This is why the proper use of melatonin and daylight can be of such value in making the pineal readjustment easier.

Melatonin must be used in a dose of 6 mg at least 2 hours before bedtime at your destination. Exposing yourself to at least 2 hours of sunlight daily at your destination is another step you should take to enable the adjustment to happen more efficiently.

The speed of adjustment to the magnetic resonance at your destination is however also governed by the state of your cellular health. Flying at 30 000 feet or higher exposes your cells to enormous radiation. Your cells undergo a huge oxidative stress whenever you fly. Nature has created within us, intrinsic antioxidants (catalase, glutathione and superoxide dismutase) which help the inner cell environment to be brought back to normality as quickly as possible, by mopping up the free radicals that cause oxidative stress.

When your antioxidant reserve status is low, your cells are exposed to intense free radical damage and they struggle to recover when put under an intense stress such as prolonged flying. Antioxidant reserve status can be determined today by using a BioPhotonic Scanner to determine Skin Carotenoid levels. The scan is done on the palm of your hand. Topping up your antioxidant reserve levels can make a huge difference to the speed at which you recover from jet lag symptoms. If you are a frequent flyer, taking care of your antioxidant reserve status may be one of the most important things you can do to protect your future health.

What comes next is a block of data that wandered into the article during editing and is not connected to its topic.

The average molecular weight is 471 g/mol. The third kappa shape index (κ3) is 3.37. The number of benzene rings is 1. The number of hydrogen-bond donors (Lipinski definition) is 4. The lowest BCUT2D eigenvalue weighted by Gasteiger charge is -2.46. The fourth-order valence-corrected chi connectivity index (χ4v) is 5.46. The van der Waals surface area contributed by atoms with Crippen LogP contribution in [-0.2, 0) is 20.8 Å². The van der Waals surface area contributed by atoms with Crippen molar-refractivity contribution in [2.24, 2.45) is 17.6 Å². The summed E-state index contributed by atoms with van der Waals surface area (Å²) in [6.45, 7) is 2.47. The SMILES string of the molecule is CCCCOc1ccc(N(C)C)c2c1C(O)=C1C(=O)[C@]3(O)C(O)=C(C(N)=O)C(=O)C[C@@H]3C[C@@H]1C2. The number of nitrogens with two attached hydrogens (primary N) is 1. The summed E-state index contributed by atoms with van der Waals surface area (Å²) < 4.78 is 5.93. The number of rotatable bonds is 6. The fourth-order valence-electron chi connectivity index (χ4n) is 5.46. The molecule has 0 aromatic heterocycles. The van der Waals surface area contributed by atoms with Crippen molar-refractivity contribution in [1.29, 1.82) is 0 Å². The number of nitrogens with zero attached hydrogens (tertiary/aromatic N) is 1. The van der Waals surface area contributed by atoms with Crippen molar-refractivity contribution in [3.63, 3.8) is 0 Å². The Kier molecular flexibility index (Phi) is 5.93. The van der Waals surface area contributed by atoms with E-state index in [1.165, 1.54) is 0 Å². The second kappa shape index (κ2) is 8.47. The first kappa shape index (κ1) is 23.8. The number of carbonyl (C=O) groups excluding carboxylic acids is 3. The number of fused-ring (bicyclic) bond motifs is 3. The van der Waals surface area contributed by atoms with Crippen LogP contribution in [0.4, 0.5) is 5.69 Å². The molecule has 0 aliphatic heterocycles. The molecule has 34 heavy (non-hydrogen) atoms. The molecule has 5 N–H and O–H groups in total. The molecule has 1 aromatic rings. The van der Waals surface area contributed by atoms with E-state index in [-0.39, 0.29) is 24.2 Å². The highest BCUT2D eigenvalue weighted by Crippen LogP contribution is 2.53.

Low antioxidant reserve levels are associated with accelerated aging. Frequent flying can cause you to age faster as a consequence of the oxidative stress your cells are put under so often. The use of high quality, high bio-available antioxidants is critical to cellular recovery. The BioPhotonic Scanner can tell you by your Skin Carotenoid Score, whether your antioxidant supplements are of an adequate quality or not.

The Condition of Jet Lag and Helpful Remedies

We live in a world of frequent travel. Jet lag is a condition that can occur when you travel by airplane across time zones. The medical term for jet lag is known as “desynchronosis”. Simply put, jet lag affects the internal body clock. Many people are affected by jet lag when they travel. It can put a damper on their travel plans and even affect their physical health. There are several things you can do to help lessen the symptoms of jet lag.

Cause of Jet Lag: The cause is due to crossing time zones. We have 24 time zones throughout the world. In the US we are divided into four zones; eastern, central, mountain and pacific. When traveling, your body has a hard time adjusting to the new time zone. You will adjust but it is a process. For example, if you are traveling from New York to California your body still believes it is in the New York time zone. This adjustment struggle is what creates the symptoms associated with jet lag.